“This is a large area for us, giving that ability to the hospitals to be able to trace anything to source immediately. The days of manual spreadsheets are gone — saving not only man hours but also making the hospital a safer environment. We can give staff the tools to instantly know where a patient is, how many labs have been ordered, how many have come back, has the doctor seen the patient etc… — by looking at one screen they can see all this data and more in under a second, in real time.

“Management receive real-time data on areas of the medical facility helping achieve milestones. Medical devices send current data to the platform on a patient’s stats, which can be viewed on the handheld or static screen.

“These are real problems that are problems no more. This technology improves the overall efficiency, situational awareness, patient safety and work environment for providers,” O’Cóigligh said.

Progress

Because Locatible is the only player not to use RFID this is potentially very disruptive for the hospital sector.

The company is currently in advanced talks with a global multinational that wants to roll the platform out in the US market, targeting a base of at least 1,500 hospitals.

An American university has also made a play for Locatible to base its US office on its campus, offering very attractive incentives to do so.

“You have a choice, you can grow organically, or you can scale fast. To grow organically is good for some companies, for us we are scaling fast, and are going global. For this we will be looking for investment, but the right type of investor, someone who knows the space.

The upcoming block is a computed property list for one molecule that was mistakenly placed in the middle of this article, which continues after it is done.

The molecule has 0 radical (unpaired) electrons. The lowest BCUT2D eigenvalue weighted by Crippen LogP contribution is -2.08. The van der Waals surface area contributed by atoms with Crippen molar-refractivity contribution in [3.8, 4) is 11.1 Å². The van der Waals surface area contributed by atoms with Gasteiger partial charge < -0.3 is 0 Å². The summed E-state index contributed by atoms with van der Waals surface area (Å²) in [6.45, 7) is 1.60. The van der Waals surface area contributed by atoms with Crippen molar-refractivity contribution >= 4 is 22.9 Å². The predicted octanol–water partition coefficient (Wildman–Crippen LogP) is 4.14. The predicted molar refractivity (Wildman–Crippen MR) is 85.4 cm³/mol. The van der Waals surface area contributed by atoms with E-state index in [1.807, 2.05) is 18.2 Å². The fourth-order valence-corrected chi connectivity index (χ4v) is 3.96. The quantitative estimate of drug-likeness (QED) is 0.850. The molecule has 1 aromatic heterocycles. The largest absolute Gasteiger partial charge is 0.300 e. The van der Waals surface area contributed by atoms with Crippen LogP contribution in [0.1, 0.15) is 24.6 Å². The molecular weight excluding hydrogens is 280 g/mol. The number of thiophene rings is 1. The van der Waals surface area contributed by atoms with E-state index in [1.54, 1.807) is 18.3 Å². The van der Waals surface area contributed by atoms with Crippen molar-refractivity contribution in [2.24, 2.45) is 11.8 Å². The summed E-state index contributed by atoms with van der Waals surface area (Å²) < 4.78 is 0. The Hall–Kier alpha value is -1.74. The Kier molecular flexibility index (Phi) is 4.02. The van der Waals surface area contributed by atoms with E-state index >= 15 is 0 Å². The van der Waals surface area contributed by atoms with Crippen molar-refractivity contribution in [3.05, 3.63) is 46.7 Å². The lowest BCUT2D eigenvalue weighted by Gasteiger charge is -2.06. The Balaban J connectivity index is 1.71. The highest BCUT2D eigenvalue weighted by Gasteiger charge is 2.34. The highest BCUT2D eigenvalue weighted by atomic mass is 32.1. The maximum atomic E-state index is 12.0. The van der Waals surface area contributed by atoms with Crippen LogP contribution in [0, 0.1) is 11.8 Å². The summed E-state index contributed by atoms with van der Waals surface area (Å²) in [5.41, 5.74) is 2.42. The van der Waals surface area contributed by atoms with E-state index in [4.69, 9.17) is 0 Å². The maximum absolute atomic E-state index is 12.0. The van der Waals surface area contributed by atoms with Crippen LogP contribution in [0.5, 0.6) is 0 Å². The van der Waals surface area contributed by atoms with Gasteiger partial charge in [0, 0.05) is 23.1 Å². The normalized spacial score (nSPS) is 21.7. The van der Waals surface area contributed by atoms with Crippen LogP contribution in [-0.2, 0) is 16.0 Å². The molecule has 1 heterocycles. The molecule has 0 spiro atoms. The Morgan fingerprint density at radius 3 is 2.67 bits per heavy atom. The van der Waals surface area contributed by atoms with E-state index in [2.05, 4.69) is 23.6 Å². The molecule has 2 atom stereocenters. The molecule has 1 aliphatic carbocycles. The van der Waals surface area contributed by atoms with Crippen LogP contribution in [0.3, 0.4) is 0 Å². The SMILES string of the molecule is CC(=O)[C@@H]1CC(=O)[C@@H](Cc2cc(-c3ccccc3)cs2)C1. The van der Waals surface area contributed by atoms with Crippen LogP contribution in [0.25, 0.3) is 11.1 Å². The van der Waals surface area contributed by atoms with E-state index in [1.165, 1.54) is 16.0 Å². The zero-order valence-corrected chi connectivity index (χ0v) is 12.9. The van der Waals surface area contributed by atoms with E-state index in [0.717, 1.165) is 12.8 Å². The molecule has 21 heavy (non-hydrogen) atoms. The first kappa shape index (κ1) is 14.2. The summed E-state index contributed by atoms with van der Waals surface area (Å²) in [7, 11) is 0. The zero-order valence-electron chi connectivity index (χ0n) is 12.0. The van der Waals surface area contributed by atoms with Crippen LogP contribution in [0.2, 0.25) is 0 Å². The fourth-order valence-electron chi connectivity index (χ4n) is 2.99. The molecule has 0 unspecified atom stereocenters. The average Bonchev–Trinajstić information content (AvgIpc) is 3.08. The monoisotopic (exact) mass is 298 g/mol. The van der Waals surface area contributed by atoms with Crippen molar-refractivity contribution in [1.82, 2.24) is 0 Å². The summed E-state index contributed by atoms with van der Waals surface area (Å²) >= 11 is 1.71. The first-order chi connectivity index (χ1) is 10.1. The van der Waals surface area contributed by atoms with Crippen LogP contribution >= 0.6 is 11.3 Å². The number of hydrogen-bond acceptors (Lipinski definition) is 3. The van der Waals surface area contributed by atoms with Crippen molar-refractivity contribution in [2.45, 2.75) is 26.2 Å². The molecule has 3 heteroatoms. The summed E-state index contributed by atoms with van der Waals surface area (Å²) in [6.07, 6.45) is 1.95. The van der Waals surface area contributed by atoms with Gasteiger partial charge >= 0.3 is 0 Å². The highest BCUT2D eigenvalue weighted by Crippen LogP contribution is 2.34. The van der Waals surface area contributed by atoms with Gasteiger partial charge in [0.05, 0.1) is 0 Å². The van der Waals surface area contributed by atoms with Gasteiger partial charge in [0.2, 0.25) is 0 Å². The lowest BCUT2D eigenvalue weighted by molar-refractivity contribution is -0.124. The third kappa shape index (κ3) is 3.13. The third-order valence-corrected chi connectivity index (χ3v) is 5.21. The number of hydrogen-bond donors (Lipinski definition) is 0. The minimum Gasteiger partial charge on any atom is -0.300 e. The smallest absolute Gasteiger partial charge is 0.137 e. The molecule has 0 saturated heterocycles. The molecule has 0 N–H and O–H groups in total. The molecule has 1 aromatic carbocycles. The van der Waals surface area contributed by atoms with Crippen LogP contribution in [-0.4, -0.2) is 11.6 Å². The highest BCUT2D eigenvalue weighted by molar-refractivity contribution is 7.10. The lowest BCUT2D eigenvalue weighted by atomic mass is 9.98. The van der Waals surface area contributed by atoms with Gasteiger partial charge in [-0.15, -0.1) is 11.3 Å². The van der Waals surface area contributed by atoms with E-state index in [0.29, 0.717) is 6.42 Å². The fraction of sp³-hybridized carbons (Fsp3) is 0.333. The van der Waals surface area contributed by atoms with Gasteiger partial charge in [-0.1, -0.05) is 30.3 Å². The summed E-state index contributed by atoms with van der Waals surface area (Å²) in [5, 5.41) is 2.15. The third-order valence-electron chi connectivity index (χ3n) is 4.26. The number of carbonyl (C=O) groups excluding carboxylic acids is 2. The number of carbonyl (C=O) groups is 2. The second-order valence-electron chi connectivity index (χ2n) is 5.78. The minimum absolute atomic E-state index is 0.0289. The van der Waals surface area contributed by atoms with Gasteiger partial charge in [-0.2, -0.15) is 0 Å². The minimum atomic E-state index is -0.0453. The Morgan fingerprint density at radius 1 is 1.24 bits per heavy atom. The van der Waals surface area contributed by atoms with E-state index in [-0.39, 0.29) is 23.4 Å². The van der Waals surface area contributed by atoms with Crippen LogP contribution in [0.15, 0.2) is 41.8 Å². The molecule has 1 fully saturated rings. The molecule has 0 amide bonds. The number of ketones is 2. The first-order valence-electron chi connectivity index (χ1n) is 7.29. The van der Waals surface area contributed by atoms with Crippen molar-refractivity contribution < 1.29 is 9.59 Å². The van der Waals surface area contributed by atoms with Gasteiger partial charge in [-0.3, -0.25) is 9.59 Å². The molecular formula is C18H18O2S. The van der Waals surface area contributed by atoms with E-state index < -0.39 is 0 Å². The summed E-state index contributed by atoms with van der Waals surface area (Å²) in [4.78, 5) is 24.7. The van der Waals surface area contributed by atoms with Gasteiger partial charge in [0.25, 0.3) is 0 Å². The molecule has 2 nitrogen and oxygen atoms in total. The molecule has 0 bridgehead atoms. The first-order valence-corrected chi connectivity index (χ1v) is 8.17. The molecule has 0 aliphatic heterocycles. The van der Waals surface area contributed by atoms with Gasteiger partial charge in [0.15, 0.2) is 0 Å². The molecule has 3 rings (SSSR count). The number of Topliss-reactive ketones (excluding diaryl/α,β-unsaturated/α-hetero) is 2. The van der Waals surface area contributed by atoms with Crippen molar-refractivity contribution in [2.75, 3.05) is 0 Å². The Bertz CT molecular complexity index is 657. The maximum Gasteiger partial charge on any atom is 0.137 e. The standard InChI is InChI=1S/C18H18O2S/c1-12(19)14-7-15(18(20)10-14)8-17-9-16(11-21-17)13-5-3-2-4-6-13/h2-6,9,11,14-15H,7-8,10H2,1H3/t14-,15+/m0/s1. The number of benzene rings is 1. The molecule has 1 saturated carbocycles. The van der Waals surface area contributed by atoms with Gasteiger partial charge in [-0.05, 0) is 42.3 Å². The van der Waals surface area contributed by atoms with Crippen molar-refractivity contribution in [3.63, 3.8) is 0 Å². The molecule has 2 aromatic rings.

“The main challenge was to achieve our accuracy in location consistently, we made mistakes to get there like everyone does. Building a company on bootstrap is also a challenge. Keeping the team motivated is not hard as we all know how disruptive a product we have here.

“The healthcare market is about building relationships and we are in advanced discussions with some leading and influential people and companies from the market who understand how different and disruptive we are.”

The start-up scene is gathering pace

O’Cóigligh says the Irish start-up scene is gathering pace. “There is a good movement here and it is only going one way. It is hard to believe Ireland is low on the scale, but there is a solid movement here to get Ireland right up there by 2020, I have no doubt we will get there.

“There is always something on in the city and there is a lot of support for those who have a widget with wings, so to speak.

“Enterprise Ireland and New Frontiers in our book helped us shape the product into what it is today.

“What seriously needs to be looked at is the tax system here for start-ups, if you compare Ireland to other countries, there is a much better offering elsewhere for start-ups. Those countries are reaching out to get the best companies to move to them. Without question Ireland must address this to keep the disruptive companies and attract new ones.”

His advice to other start-ups is get used to long nights and virtually no sleep in order to be a global success.

“Talk to people. Ireland is a great country to get access to those who would use your product and who will give valuable advice. Don’t wear blinkers, be open to move your product into a better market should the need arise. Aim high and keep going.”

 

Editor John Kennedy is an award-winning technology journalist.

editorial@siliconrepublic.com